1. In the Old Testament, they used to offer animal sacrifice to God. This was not good enough. Is that why Jesus was sacrificed? If so, does God then accept human sacrifice?
2. In the Old Testament, the Jews use to conquer cities, take them over like God commanded them, so they can clean them from idols and unbelievers. He actually commanded them to kill people. So how come in the Ten Commandments, it says do not kill?
3. If that is how God wanted to clean the cities from idols, then is that the same concept that some people use today to kill Christians (whom they call unbelievers)?
- Animal sacrifices were symbolic of the acceptable true Sacrifice—the Lamb of God, whom the faithful Israelites anticipated His incarnation to save the world and carry their sins. In his letter to the Hebrews, St. Paul compares the inferiority of the Old Testament sacrifices and the high priesthood of the Old Testament to Christ the Messiah and King, the superior Sacrifice and High Priest.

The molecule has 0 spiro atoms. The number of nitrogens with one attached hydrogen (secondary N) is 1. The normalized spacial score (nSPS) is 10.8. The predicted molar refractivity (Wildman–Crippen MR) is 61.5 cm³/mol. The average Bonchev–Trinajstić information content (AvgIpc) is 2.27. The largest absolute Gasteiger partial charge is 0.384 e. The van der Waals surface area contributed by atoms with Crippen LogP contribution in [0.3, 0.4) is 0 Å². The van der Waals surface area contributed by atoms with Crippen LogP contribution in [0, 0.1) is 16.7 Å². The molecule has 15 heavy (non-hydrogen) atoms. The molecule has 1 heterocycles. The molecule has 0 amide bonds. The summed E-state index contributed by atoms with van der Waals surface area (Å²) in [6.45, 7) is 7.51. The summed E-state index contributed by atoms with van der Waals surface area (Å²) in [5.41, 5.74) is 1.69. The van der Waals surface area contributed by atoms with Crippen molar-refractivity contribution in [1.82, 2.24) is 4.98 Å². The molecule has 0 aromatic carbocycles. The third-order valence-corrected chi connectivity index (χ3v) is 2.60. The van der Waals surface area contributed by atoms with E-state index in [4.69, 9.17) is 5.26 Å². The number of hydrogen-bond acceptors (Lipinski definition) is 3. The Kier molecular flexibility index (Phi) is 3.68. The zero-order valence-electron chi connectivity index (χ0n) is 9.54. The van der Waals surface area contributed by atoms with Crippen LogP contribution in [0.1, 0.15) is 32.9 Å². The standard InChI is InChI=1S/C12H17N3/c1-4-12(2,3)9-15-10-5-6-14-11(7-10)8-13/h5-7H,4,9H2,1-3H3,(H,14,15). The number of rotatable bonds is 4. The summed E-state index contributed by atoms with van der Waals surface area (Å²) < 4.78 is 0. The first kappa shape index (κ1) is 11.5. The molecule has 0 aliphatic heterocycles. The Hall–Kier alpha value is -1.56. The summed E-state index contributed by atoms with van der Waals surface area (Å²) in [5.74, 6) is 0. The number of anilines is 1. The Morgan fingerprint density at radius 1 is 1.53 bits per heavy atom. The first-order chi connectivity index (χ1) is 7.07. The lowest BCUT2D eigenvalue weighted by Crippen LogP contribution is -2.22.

- The Commandments forbid murder of innocent persons. However, death was allowed in self-defense and as a penalty for certain crimes.
- There is no comparison of any of the wars mentioned in the Old Testament to the modern atrocities witnessed in today's media. The Israelites engaged in wars between many unlawful and indecent nations that promoted widespread corruption, promiscuity, and violence throughout the land. Actually, God could have easily wiped them out in a second, but His patience and desire for their repentance was revealed. Several centuries had passed before Moses confronted the Egyptians. Not even did ten plagues with warnings persuade Pharaoh to let the Israelites leave Egypt. The Ninevites quickly ordered a fast and repented at the preaching of Jonah. The believers, then and now, were never told to use inhumane brutality. Nowhere in the Holy Scripture were any forced through economic suffocation or by threats of mutilation or death to believe. There is no comparison or justification to the barbaric murders used by other religions as a form of religious cleansing.